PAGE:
Life is motion.
“Motion is lotion” for your body.
You get the idea.
The point is that moving every day is crucially important to your overall health and wellness, and stretching (and knowing how to stretch properly) is just as important to making sure you’re moving well.
The truth is, stretching is an often overlooked element of self care.
That’s a big part of why we offer stretch therapy.
Many of us think the need to stretch applies only to athletes or that we need to commit to yoga for stretching to help us at all.
That’s simply not true.
When you wake up in the morning or stir from a nap, what’s the first thing you tend to do?
It’s almost as if your body is trying to tell you something, isn’t it?
Incorporating stretches and exercises that focus on flexibility into your daily routine, whatever it may be, can help your body maintain the ability to move through its full range of motion without pain.
The benefits are real.
For example, improving the mobility of your mid-back (thoracic spine) can go a long way towards reducing your low back pain, improving your posture, and even decreasing your likelihood of experiencing shoulder issues.
All that said, there are right and wrong ways to stretch.
Knowing the differences and understanding how to stretch with proper technique will help you stay more energized throughout the day and can also improve the flexibility of your joints.
Why it Matters:
There are two main types of stretches: static and dynamic.
Static stretching involves stretching different parts of the body to the point of tension (not pain).
When “cold” muscles are stretched in this manner, the stretch itself may actually contribute to muscle tightness, so it’s best to perform these stretches with warm muscles.
Unlike static stretching which involves moving a joint to a point of slight discomfort and holding it for a length of time, dynamic stretching is based on movement and can be used to warm up muscles.
Dynamic stretching is about moving your body through your common ranges of motion with the goal of increasing your range of motion with each repetition of the stretch.
Pilates exercises for example involve a lot of dynamic stretching.
When done routinely, dynamic stretching can help release muscle tension, increase energy levels, and improve the delivery of nutrients to your muscles.
If you need help getting started with stretch therapy, be sure to give our team a call (yes, we do that too!).
While you can stretch anytime, anywhere, knowing how to stretch with proper technique is key.
Stretching incorrectly can do more harm than good.
First and foremost, never stretch to the point of pain.
Remember that your primary goal is also to achieve and maintain equal flexibility from side to side – not to outright achieve the flexibility of a gymnast.
That said, concentrate your stretches on major muscle groups like your hips, low back, and neck and shoulders, and supplement with stretching any other joints and muscles that you routinely use each day.
That may sound like a lot at first glance but stretching is truly for anyone and can be worked into every routine.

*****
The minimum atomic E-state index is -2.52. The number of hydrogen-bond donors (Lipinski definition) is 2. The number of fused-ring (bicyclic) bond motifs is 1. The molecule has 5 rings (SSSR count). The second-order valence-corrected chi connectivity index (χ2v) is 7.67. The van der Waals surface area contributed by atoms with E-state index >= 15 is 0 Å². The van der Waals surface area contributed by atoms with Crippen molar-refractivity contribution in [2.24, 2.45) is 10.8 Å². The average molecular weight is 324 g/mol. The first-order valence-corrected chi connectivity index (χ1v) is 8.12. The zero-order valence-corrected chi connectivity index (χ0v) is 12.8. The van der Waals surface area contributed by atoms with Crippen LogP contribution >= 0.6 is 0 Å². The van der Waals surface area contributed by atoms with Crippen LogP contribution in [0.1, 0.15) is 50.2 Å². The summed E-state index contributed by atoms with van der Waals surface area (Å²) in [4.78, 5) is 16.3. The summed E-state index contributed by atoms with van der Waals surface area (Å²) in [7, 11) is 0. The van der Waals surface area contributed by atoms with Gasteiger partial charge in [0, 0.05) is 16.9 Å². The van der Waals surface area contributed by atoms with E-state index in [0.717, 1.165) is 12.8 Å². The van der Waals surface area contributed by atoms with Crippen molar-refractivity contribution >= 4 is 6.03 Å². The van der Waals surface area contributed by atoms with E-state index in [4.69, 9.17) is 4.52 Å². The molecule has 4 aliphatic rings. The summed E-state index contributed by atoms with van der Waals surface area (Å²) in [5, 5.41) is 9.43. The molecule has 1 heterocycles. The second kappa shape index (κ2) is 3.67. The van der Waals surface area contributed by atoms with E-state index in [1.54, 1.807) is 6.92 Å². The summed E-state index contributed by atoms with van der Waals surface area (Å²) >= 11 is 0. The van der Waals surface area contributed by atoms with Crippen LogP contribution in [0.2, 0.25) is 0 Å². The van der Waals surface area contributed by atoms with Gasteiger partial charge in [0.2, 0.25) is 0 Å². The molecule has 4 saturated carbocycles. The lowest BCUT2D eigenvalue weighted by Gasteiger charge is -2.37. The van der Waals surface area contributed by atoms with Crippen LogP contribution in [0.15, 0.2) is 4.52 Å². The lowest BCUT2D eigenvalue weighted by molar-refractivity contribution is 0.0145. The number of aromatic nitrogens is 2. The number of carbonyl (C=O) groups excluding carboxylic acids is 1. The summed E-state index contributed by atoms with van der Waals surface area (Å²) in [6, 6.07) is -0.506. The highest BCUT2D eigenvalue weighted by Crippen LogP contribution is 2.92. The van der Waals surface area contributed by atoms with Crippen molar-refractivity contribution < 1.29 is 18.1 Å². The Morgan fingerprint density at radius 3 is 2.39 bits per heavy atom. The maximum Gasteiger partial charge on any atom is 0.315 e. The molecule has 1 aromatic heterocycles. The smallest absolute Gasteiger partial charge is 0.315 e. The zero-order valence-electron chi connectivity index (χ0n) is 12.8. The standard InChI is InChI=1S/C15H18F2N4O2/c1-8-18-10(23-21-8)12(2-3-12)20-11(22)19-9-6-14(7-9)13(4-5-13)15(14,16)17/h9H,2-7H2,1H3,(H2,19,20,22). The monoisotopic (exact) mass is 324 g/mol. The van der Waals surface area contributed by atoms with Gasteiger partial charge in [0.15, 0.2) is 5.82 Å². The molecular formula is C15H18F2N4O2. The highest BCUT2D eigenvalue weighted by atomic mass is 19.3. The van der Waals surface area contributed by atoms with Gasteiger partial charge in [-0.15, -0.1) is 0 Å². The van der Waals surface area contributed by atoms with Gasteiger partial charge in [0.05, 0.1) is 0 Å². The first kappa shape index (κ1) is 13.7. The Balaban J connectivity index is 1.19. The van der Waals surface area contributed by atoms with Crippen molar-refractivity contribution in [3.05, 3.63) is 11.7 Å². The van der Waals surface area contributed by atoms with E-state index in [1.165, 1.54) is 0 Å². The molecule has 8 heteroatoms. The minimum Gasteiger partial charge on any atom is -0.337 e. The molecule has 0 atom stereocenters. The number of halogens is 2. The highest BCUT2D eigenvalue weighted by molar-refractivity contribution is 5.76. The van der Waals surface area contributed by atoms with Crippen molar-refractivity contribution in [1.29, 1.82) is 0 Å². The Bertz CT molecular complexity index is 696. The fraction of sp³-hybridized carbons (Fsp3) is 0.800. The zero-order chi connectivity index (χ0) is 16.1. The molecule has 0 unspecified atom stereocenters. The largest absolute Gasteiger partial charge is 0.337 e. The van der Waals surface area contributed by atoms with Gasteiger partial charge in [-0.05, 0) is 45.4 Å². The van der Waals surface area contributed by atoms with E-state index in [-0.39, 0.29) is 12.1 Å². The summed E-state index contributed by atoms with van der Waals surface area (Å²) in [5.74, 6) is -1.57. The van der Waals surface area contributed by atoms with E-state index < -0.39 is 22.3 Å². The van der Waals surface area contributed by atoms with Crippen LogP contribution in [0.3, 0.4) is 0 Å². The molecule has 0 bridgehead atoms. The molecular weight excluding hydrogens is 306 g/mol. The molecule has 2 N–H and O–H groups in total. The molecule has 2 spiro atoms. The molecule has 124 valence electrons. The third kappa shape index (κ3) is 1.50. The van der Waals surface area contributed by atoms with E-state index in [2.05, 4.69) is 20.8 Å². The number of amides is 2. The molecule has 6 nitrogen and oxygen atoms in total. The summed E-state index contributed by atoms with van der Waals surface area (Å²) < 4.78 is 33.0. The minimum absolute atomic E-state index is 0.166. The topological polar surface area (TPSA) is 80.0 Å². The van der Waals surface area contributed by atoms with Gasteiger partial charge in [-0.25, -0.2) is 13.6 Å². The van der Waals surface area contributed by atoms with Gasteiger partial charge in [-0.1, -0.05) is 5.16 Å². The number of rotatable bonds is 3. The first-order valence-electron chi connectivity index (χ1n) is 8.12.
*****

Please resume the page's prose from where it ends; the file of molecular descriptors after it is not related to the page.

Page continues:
To bring it all full circle, let’s review a few of the top benefits of stretching.
- Improved flexibility. Stretching helps keep your muscles and joints limber.
- Increased energy. Stretching can help improve overall circulation and nutrient delivery which can help you feel more energized.
- Better posture. Consistent stretching can help improve alignment and posture over time.
Remember, it’s best to save the static stretching sessions for the end of workouts or after you’ve enjoyed any of your favorite physical activities.
Otherwise, we recommend incorporating dynamic stretching into your routine approximately 2-3 days a week.
No matter how many articles you read about how to stretch, there’s one common theme you’ll notice…
Repeat, repeat, repeat!
Skipping regular stretching means that you risk losing the potential benefits, and even 5 to 10 minutes of stretching at a time can be helpful.
What’s more, stretching regularly can also help boost the results of your chiropractic adjustments.
If you already run 2-3 days a week, you can perform dynamic stretches that include walking lunges and knee lifts before you start your run.
Alternatively, you could use that time to perform your favorite yoga or Pilates inspired dynamic stretches.
We like to recommend the “cat-cow” yoga position for our patients regularly dealing with low back pain.
To do this exercise, move to the floor and prop yourself up on your hands and knees with a neutral spine.
Next, arch your back and push your stomach towards the ground and tilt your chin up high.
To complete the movement, take a breath, round your back and bring your chin to your chest.
We hope all this information has helped give you a better idea about how to stretch your way to better health.
If you have questions about the best dynamic stretches for your activity level or you’re ready to get started with stretch therapy, our team is here to help, and we’re only a call or click away!